Adelaide company to make 145 million face masks for Australia's frontline health workers

The Federal Government has praised Australian businesses turning their hand to making coronavirus supplies during the outbreak.

Nurses Skye Haagmans and Tamzin Ingram pose for a portrait at the new Covid-19 Clinic at the Mount Barker Hospital in Adelaide.

Nurses Skye Haagmans and Tamzin Ingram pose for a portrait at the new Covid-19 Clinic at the Mount Barker Hospital in Adelaide. Source: AAP

Hundreds of manufacturers have pivoted to making coronavirus-related supplies as the Federal Government desperately tries to save millions of jobs during the devastating pandemic.

Adelaide business Demtold, which usually makes packaging for fast-food giants including McDonald's and KFC, will soon start pumping out surgical masks for front-line health workers.

About 145 million masks will be distributed nationally, with 45 million to stay in South Australia.

Federal Industry Minister Karen Andrews said the company would employ an extra 160 people.

"This is absolutely pivoting at its best," she told Seven's Sunrise on Tuesday.

"I am so proud of the Aussie spirit, I'm so proud of Detmold."

South Australia Hospital staff simulate a drive-through coronavirus testing at the Repatriation Hospital in Adelaide, Tuesday, 10 March, 2020.

The minister will sit down with clothing and textile manufacturers later this week to address the need for more surgical and hospital gowns.

"We put out a request for information about maybe two weeks ago now and there's already been over 340 businesses put their hand up, saying they're prepared to do what it takes," Ms Andrews said.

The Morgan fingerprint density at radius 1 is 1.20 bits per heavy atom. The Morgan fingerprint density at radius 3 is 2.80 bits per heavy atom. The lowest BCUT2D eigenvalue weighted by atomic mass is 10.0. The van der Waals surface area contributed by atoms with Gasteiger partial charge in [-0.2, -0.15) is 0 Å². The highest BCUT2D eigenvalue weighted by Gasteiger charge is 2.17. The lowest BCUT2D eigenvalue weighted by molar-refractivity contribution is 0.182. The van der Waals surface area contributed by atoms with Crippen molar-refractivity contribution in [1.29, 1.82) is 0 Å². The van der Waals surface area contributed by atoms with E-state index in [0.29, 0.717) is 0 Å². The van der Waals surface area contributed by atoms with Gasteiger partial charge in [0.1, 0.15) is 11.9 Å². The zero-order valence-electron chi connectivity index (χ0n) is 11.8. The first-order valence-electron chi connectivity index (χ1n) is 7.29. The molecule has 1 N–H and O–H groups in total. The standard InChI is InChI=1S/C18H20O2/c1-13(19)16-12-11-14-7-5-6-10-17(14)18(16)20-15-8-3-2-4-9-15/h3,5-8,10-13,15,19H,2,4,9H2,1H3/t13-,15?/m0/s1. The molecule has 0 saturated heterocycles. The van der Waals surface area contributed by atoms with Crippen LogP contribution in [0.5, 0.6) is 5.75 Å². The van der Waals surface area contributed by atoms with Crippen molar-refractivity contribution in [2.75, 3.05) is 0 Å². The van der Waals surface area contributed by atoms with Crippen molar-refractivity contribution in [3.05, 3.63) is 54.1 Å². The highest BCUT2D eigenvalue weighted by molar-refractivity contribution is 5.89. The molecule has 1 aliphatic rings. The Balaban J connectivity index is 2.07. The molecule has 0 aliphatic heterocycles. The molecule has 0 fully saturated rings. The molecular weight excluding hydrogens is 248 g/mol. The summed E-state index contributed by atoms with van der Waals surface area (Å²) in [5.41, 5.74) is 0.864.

Distilleries, wineries and breweries are making hand sanitiser, with the government cutting red tape to feed soaring demand in the health care system.

Ms Andrews conceded there were concerns among some general practitioners about accessing masks.

"What we are doing as a government is looking at importing masks where we can, but stepping up the production here in Australia - that's exactly what we're doing," she told ABC News Breakfast.

The Federal Government will spend $130 billion to provide coronavirus-hit businesses with a $1500 fortnightly wage subsidy for each employee.

It's the biggest stimulus package in Australia's history, taking the government's spending commitments to $320 billion or 16.4 per cent of gross domestic product.

More than 110,000 businesses have registered for the subsidy, which is designed to save six million jobs over the next six months.

"Once we get to the other side of this coronavirus, we want the economy to bounce back strongly," Treasurer Josh Frydenberg told Sky News.

There's also measures to keep essential services going during the outbreak, with truck stops and roadhouses given an exemption from shutdowns.

More than 4,200 cases of coronavirus have been detected across Australia and 19 people have died.

People in Australia must stay at least 1.5 metres away from others and gatherings are limited to two people unless you are with your family or household.

If you believe you may have contracted the virus, call your doctor (don’t visit) or contact the national Coronavirus Health Information Hotline on 1800 020 080.

If you are struggling to breathe or experiencing a medical emergency, call 000.

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Published 31 March 2020 at 10:34am, updated 31 March 2020 at 11:03am